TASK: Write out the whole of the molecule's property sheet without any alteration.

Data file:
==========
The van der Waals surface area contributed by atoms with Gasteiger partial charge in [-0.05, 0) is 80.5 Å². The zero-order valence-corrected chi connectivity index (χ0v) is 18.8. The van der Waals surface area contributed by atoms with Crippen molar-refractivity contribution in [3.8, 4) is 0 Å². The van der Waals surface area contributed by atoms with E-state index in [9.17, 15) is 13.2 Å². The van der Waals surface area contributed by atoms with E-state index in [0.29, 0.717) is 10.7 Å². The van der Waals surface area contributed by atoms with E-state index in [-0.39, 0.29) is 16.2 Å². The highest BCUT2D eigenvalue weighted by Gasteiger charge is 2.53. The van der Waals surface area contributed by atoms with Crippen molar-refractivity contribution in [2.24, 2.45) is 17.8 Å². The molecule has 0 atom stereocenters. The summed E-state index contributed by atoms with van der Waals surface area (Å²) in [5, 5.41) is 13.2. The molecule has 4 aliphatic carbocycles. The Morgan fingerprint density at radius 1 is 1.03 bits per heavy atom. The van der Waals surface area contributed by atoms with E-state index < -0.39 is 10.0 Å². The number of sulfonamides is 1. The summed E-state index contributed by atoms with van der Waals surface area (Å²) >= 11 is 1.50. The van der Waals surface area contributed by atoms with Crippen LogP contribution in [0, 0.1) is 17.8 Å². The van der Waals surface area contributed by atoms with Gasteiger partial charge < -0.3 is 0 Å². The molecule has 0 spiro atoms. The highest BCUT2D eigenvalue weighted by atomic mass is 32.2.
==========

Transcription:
The van der Waals surface area contributed by atoms with Gasteiger partial charge in [-0.05, 0) is 80.5 Å². The zero-order valence-corrected chi connectivity index (χ0v) is 18.8. The van der Waals surface area contributed by atoms with Crippen molar-refractivity contribution in [3.8, 4) is 0 Å². The van der Waals surface area contributed by atoms with E-state index in [9.17, 15) is 13.2 Å². The van der Waals surface area contributed by atoms with E-state index in [0.29, 0.717) is 10.7 Å². The van der Waals surface area contributed by atoms with E-state index in [-0.39, 0.29) is 16.2 Å². The highest BCUT2D eigenvalue weighted by Gasteiger charge is 2.53. The van der Waals surface area contributed by atoms with Crippen molar-refractivity contribution in [2.24, 2.45) is 17.8 Å². The molecule has 0 atom stereocenters. The summed E-state index contributed by atoms with van der Waals surface area (Å²) in [5, 5.41) is 13.2. The molecule has 4 aliphatic carbocycles. The Morgan fingerprint density at radius 1 is 1.03 bits per heavy atom. The van der Waals surface area contributed by atoms with E-state index < -0.39 is 10.0 Å². The number of sulfonamides is 1. The summed E-state index contributed by atoms with van der Waals surface area (Å²) >= 11 is 1.50. The van der Waals surface area contributed by atoms with Crippen LogP contribution in [0, 0.1) is 17.8 Å². The van der Waals surface area contributed by atoms with Gasteiger partial charge < -0.3 is 0 Å². The molecule has 0 spiro atoms. The highest BCUT2D eigenvalue weighted by atomic mass is 32.2.